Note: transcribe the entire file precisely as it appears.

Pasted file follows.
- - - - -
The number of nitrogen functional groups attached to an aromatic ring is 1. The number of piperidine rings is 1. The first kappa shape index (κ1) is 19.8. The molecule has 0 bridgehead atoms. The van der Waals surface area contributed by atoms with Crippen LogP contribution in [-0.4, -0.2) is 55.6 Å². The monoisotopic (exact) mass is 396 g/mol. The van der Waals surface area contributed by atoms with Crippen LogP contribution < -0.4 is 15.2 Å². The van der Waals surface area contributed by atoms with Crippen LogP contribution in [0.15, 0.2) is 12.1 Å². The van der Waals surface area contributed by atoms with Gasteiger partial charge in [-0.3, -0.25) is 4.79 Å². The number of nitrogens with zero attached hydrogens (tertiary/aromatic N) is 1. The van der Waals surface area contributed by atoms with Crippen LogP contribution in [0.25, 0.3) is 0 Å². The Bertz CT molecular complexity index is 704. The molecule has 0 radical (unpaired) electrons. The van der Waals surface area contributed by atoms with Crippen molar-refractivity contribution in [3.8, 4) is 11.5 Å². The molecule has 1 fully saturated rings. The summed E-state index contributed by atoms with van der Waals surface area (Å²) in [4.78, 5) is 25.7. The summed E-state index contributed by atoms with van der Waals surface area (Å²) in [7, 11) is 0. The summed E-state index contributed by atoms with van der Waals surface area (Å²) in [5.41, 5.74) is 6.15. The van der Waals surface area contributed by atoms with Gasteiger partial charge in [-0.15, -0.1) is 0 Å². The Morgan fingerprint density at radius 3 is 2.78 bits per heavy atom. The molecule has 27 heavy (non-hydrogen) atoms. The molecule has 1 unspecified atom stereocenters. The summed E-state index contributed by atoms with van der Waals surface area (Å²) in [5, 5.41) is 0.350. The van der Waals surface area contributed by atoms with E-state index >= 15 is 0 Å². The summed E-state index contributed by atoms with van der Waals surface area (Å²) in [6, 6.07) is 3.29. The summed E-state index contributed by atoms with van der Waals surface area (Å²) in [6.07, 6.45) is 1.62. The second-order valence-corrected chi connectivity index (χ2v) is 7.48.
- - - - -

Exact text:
The number of nitrogen functional groups attached to an aromatic ring is 1. The number of piperidine rings is 1. The first kappa shape index (κ1) is 19.8. The molecule has 0 bridgehead atoms. The van der Waals surface area contributed by atoms with Crippen LogP contribution in [-0.4, -0.2) is 55.6 Å². The monoisotopic (exact) mass is 396 g/mol. The van der Waals surface area contributed by atoms with Crippen LogP contribution < -0.4 is 15.2 Å². The van der Waals surface area contributed by atoms with Crippen LogP contribution in [0.15, 0.2) is 12.1 Å². The van der Waals surface area contributed by atoms with Gasteiger partial charge in [-0.3, -0.25) is 4.79 Å². The number of nitrogens with zero attached hydrogens (tertiary/aromatic N) is 1. The van der Waals surface area contributed by atoms with Crippen LogP contribution in [0.25, 0.3) is 0 Å². The Bertz CT molecular complexity index is 704. The molecule has 0 radical (unpaired) electrons. The van der Waals surface area contributed by atoms with Crippen molar-refractivity contribution in [3.8, 4) is 11.5 Å². The molecule has 1 fully saturated rings. The summed E-state index contributed by atoms with van der Waals surface area (Å²) in [4.78, 5) is 25.7. The summed E-state index contributed by atoms with van der Waals surface area (Å²) in [7, 11) is 0. The summed E-state index contributed by atoms with van der Waals surface area (Å²) in [5.41, 5.74) is 6.15. The van der Waals surface area contributed by atoms with Gasteiger partial charge in [-0.15, -0.1) is 0 Å². The Morgan fingerprint density at radius 3 is 2.78 bits per heavy atom. The molecule has 27 heavy (non-hydrogen) atoms. The molecule has 1 unspecified atom stereocenters. The summed E-state index contributed by atoms with van der Waals surface area (Å²) in [5, 5.41) is 0.350. The van der Waals surface area contributed by atoms with E-state index >= 15 is 0 Å². The summed E-state index contributed by atoms with van der Waals surface area (Å²) in [6, 6.07) is 3.29. The summed E-state index contributed by atoms with van der Waals surface area (Å²) in [6.07, 6.45) is 1.62. The second-order valence-corrected chi connectivity index (χ2v) is 7.48.